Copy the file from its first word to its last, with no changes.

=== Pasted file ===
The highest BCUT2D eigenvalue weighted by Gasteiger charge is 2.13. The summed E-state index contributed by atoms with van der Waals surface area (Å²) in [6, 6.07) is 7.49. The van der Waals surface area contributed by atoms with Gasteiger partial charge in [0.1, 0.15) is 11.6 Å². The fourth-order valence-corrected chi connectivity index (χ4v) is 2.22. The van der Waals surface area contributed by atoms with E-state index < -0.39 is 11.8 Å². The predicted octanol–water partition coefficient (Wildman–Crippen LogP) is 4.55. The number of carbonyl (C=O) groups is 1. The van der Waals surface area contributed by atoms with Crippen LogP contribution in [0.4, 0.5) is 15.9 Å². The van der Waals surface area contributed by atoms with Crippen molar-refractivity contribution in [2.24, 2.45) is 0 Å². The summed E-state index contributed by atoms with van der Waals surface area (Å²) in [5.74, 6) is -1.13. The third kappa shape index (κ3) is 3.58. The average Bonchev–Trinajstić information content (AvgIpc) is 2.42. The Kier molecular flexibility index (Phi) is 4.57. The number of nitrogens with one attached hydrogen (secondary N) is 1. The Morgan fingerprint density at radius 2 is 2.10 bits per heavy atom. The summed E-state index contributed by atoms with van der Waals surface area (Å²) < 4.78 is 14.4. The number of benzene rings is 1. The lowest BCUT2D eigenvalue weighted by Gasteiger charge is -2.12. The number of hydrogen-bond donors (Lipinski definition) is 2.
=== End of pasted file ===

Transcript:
The highest BCUT2D eigenvalue weighted by Gasteiger charge is 2.13. The summed E-state index contributed by atoms with van der Waals surface area (Å²) in [6, 6.07) is 7.49. The van der Waals surface area contributed by atoms with Gasteiger partial charge in [0.1, 0.15) is 11.6 Å². The fourth-order valence-corrected chi connectivity index (χ4v) is 2.22. The van der Waals surface area contributed by atoms with E-state index < -0.39 is 11.8 Å². The predicted octanol–water partition coefficient (Wildman–Crippen LogP) is 4.55. The number of carbonyl (C=O) groups is 1. The van der Waals surface area contributed by atoms with Crippen LogP contribution in [0.4, 0.5) is 15.9 Å². The van der Waals surface area contributed by atoms with Crippen molar-refractivity contribution in [2.24, 2.45) is 0 Å². The summed E-state index contributed by atoms with van der Waals surface area (Å²) in [5.74, 6) is -1.13. The third kappa shape index (κ3) is 3.58. The average Bonchev–Trinajstić information content (AvgIpc) is 2.42. The Kier molecular flexibility index (Phi) is 4.57. The number of nitrogens with one attached hydrogen (secondary N) is 1. The Morgan fingerprint density at radius 2 is 2.10 bits per heavy atom. The summed E-state index contributed by atoms with van der Waals surface area (Å²) < 4.78 is 14.4. The number of benzene rings is 1. The lowest BCUT2D eigenvalue weighted by Gasteiger charge is -2.12. The number of hydrogen-bond donors (Lipinski definition) is 2.